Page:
Children are our greatest resource. They are the shining beacon on the hill in which we can pin our hopes, dreams and aspirations on. There is nothing more delightful in this world than a child’s laughter and a beautiful sparkling smile. Children deserve everything wonderful the sun and the moon can conjure up for them. Children deserve the best that we can give them.

Childhood is not a time for the have and have-nots. It is time for the ALL. Every child is important, be it a young girl in war torn Afghanistan or a little boy in Beverly Hills, California. Every child is our collective child. Every child breathes the same air, drinks from the water of the globe and is made in God’s creation. Every child on Earth is here because God wanted them to be here.

So why is it so hard to understand that we must help each and every one of them reach their God-given potential and a chance at a meaningful life? Here in the United States we are caught up in the pro-life/pro-choice debate that happens every four years at election time, but what about the children that are already here on the planet. Don’t they deserve a meaningful life?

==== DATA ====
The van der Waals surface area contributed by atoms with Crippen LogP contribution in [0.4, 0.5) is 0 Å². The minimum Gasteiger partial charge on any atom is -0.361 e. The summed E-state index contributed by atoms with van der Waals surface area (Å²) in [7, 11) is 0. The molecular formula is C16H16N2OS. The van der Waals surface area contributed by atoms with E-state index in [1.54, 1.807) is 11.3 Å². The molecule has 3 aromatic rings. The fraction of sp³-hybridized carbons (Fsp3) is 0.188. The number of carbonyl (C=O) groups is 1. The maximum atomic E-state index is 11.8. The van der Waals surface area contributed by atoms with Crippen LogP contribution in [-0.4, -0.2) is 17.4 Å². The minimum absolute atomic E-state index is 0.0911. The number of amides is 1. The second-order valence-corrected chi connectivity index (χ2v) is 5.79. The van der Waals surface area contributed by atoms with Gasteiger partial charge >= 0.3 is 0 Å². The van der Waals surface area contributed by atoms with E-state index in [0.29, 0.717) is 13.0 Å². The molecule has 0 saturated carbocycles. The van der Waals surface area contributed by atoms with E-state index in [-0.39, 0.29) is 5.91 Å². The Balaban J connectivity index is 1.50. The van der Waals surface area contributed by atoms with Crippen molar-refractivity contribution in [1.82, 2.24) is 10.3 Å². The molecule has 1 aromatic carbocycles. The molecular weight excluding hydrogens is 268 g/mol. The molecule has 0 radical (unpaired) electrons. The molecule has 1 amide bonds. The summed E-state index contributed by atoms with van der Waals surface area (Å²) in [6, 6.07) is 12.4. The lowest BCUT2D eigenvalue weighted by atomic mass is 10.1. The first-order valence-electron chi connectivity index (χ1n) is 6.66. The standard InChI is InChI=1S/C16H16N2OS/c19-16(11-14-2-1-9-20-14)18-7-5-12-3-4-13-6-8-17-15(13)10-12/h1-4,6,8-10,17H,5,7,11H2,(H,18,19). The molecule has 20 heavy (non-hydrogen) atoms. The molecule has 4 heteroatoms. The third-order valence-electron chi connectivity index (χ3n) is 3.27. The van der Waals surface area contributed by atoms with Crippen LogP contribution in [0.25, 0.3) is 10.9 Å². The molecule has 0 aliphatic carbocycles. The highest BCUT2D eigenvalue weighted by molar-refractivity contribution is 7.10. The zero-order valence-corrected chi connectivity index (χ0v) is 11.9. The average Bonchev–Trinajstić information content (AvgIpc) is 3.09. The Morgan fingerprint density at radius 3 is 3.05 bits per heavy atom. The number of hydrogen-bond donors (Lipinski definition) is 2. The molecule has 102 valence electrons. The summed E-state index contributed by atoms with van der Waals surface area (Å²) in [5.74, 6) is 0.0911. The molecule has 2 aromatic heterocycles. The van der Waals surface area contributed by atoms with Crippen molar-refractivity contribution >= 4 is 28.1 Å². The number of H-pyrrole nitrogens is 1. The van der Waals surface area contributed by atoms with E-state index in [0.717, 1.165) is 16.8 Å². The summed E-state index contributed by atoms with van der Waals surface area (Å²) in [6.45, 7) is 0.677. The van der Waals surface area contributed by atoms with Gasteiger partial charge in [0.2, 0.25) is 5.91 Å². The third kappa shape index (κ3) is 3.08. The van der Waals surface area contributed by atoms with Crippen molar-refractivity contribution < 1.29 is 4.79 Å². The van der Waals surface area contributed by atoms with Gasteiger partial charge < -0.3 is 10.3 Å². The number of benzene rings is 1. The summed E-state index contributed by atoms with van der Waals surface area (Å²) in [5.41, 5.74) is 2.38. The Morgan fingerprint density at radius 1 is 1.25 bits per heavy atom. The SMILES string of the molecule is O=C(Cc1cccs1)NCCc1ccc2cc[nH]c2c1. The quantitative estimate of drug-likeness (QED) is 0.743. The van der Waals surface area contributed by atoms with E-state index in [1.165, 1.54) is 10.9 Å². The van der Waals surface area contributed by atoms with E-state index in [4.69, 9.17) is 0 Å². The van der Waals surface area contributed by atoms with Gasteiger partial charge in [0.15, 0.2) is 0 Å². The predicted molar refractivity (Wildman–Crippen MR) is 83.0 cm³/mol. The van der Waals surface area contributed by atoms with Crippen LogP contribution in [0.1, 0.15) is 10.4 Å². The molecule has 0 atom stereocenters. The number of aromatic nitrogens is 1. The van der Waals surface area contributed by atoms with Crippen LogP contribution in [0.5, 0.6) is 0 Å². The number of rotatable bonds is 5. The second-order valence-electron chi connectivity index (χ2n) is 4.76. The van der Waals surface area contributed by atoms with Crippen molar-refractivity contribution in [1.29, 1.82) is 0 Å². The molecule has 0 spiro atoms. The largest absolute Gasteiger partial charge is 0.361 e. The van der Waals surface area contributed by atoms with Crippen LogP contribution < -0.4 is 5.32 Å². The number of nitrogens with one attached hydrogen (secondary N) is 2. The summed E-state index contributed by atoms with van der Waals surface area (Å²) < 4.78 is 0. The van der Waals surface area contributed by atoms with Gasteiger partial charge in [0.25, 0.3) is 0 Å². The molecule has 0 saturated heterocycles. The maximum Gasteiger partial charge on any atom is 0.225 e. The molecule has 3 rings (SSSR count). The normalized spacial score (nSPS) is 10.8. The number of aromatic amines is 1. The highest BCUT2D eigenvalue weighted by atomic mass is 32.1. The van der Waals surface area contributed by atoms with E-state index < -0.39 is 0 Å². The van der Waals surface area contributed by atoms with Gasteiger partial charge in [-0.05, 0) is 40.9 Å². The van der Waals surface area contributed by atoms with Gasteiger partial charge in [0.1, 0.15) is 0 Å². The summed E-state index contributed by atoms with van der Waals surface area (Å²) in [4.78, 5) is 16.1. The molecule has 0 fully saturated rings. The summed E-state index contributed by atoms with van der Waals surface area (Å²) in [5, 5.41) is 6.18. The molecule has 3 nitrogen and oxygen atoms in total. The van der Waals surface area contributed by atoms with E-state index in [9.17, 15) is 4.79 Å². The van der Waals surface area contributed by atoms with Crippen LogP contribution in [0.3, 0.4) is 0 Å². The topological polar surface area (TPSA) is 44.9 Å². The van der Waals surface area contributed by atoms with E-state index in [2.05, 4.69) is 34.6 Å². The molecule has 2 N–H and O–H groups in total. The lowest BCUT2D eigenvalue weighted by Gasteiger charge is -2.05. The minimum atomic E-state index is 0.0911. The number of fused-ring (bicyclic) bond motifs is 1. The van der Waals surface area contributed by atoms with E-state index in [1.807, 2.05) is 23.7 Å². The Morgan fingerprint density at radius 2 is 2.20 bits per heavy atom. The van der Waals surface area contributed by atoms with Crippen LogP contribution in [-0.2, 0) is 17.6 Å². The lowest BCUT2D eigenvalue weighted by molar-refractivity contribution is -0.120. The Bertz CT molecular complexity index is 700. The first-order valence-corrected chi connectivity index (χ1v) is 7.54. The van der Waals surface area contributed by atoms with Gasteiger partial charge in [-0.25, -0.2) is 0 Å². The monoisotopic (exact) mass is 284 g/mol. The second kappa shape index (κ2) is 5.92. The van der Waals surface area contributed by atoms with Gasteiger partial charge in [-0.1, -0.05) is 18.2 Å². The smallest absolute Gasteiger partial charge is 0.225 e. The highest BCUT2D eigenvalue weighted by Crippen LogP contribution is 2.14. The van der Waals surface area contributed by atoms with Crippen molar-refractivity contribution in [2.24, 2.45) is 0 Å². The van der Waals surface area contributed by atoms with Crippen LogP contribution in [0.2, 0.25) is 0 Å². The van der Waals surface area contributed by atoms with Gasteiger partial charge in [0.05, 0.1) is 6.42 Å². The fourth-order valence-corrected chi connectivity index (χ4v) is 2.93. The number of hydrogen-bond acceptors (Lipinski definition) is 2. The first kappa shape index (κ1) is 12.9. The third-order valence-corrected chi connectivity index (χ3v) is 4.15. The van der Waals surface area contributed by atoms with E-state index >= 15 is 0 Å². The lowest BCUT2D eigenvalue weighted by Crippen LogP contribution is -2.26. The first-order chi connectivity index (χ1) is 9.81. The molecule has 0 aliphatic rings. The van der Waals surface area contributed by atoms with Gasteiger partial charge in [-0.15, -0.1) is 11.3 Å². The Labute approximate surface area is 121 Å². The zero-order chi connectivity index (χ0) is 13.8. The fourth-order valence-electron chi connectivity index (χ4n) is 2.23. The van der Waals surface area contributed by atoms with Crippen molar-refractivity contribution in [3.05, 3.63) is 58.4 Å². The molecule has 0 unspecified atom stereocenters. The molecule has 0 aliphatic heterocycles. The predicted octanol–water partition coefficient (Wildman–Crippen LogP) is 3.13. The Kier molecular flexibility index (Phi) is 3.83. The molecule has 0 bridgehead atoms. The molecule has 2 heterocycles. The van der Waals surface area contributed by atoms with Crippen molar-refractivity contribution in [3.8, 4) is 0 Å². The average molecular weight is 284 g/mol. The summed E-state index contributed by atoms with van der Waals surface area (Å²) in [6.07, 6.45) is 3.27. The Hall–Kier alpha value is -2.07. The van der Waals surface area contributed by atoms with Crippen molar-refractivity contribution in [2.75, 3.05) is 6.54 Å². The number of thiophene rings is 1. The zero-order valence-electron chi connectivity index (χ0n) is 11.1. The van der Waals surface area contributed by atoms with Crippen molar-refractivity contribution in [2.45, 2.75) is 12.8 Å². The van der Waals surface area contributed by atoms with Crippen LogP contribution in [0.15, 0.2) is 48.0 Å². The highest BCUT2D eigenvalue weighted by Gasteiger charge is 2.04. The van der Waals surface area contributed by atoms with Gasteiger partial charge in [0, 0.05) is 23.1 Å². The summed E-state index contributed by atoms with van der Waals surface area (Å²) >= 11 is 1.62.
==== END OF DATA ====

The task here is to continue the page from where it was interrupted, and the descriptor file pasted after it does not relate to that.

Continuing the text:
Should it really matter what your address is on Planet Earth? Shouldn’t all children be treated like they are an important contribution to society? Shouldn’t they all be allowed a well-rounded education, food to eat, a place to be safe, and a beautiful life? Who gets to decide these questions? Easily we could say God, but in reality it isn’t God it is the politicians who lead their governments. If you have a great town supervisor you can have an education the world would envy. On the flipside you can wake up every morning in a third world country and work in a sweat shop making things for those wealthy American children. Who gets to decide the answers to that question? Is it God or it is us? Unfortunately for the children not lucky enough to be born in the right zip code I think it is us.

So why is there a disconnect when it comes to feeding hungry children, supplying clean water, and providing educational funding? We aren’t looking at those children as our children. We often here of the analogy of a butterfly flapping its wings and across the globe the wind is blowing but what about the analogy of a child starving in that same place on the globe and what that does to our souls over here? I can’t really answer these questions but just felt the need to ask them. Who decides what is important to any child and why? A more important question is who decides whether a child’s life is important or not? I think the answer is obvious, we all do.

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